In his midday address following the Angelus on Sunday, 5 February, Pope Benedict linked the readings of Sunday to World Day of the Sick, which falls on the Feast of Our Lady of Lourdes, Saturday 11 February.
“The four Evangelists”, he said, “all agree that, along with preaching, healing from sickness and infirmity of all kinds constituted the main activity of Jesus during His public life. … Jesus Christ came to defeat evil at the very root, and the healings were an anticipation of the victory He achieved through death and resurrection.
“One day Jesus said: ‘those who are well have no need of a physician, but those who are sick’,” the Holy Father added. “On that occasion He was referring to sinners, whom He had come to call and to save, yet it is nonetheless true that sickness is a typically human condition wherein we experience our lack of self-sufficiency, our need of others. In this context we could say, paradoxically, that sickness can be a ‘healthy’ moment in which to receive attention from others and to give attention to them! Yet it is still a trial, and can become long and difficult. When healing does not come and suffering continues, we can become crushed and isolated, our lives sink and become dehumanised. How should we react to this attack of evil? Certainly with the appropriate cures – over recent decades medicine has made enormous progress for which we are grateful – but the Word of God teaches us that there is a decisive and basic attitude with which to face sickness: faith in God and in His goodness.”
Pope Benedict went on: “Even in the face of death, faith can make possible what is humanly impossible. But faith in what? In the love of God! This is the true response which radically defeats evil. … We all know people who have borne terrible suffering because God gave them profound serenity. I think of the recent example of Blessed Chiara Badano, who died in the flower of her youth because of a terrible illness. When people went to visit her, they received light and faith from her! Yet nonetheless, when we are sick we all need human warmth. What sick people need even more than words is serene and sincere proximity.”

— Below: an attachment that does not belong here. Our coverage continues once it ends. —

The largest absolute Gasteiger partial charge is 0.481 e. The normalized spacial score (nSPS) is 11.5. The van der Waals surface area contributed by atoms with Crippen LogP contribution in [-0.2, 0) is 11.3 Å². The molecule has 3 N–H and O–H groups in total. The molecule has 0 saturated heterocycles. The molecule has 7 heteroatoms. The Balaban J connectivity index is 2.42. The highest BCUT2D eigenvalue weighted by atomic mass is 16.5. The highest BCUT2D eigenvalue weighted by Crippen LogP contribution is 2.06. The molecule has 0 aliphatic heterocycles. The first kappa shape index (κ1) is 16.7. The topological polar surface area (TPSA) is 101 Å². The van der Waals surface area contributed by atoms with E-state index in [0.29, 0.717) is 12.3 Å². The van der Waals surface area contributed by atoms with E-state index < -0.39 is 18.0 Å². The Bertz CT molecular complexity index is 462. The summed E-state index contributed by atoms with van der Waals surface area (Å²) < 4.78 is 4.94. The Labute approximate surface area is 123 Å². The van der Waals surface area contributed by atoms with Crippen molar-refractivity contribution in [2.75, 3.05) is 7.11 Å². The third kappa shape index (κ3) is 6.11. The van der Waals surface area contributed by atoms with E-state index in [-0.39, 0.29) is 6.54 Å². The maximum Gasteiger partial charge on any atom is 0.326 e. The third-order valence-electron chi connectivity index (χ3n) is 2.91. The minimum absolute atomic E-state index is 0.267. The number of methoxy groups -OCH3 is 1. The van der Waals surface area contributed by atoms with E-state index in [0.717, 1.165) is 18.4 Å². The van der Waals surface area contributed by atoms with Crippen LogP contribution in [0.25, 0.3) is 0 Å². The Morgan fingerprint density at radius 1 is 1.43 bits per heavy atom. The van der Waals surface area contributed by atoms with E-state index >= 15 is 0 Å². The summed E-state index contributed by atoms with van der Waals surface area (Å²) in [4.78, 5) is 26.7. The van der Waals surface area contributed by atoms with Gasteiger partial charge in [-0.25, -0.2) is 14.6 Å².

The Holy Father concluded by recalling that 11 February, Feast of Our Lady of Lourdes, also marks the World Day of the Sick. “Let us too act like the people who lived in Jesus’ time”, he said. “Let us spiritually present all sick people to Him, trusting in His desire and power to heal them. And let us invoke the intercession of the Blessed Virgin, especially upon people undergoing the most extreme forms of suffering and abandonment.”
The Pope also reminded French-speaking pilgrims of next Saturday’s Feast of Our Lady of Lourdes and World Day of the Sick. “Together with all those who are facing sickness, let us ask God to grant us the grace of trusting patience. With the help of Our Lady of Lourdes and of St. Bernadette, may we discover that true happiness exists only in God.” Finally, speaking to Polish pilgrims he said: “I ask God that sick people may be attended with care by their relatives, health care workers and all men and women of good will. May human suffering always be surrounded by love.”
The full text of the Pope’s Message can be viewed here.